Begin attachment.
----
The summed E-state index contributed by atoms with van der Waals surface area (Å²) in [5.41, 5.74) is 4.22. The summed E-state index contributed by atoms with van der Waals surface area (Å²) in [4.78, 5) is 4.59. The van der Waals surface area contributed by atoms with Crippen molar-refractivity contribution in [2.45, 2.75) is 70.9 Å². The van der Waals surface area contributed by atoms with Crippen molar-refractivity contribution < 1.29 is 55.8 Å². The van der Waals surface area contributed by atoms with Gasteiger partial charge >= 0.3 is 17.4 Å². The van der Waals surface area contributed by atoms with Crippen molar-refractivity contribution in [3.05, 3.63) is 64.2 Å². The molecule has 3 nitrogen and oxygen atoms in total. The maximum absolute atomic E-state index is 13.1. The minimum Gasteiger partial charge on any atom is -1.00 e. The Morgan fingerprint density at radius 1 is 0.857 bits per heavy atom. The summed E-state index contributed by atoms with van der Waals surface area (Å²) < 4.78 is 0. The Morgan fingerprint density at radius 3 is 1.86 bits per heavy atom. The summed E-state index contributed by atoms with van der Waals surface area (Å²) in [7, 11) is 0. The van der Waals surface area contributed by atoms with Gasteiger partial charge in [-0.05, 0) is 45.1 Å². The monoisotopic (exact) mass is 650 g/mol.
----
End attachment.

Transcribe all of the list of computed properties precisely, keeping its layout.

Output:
The summed E-state index contributed by atoms with van der Waals surface area (Å²) in [5.41, 5.74) is 4.22. The summed E-state index contributed by atoms with van der Waals surface area (Å²) in [4.78, 5) is 4.59. The van der Waals surface area contributed by atoms with Crippen molar-refractivity contribution in [2.45, 2.75) is 70.9 Å². The van der Waals surface area contributed by atoms with Crippen molar-refractivity contribution < 1.29 is 55.8 Å². The van der Waals surface area contributed by atoms with Gasteiger partial charge >= 0.3 is 17.4 Å². The van der Waals surface area contributed by atoms with Crippen molar-refractivity contribution in [3.05, 3.63) is 64.2 Å². The molecule has 3 nitrogen and oxygen atoms in total. The maximum absolute atomic E-state index is 13.1. The minimum Gasteiger partial charge on any atom is -1.00 e. The Morgan fingerprint density at radius 1 is 0.857 bits per heavy atom. The summed E-state index contributed by atoms with van der Waals surface area (Å²) < 4.78 is 0. The Morgan fingerprint density at radius 3 is 1.86 bits per heavy atom. The summed E-state index contributed by atoms with van der Waals surface area (Å²) in [7, 11) is 0. The van der Waals surface area contributed by atoms with Gasteiger partial charge in [-0.05, 0) is 45.1 Å². The monoisotopic (exact) mass is 650 g/mol.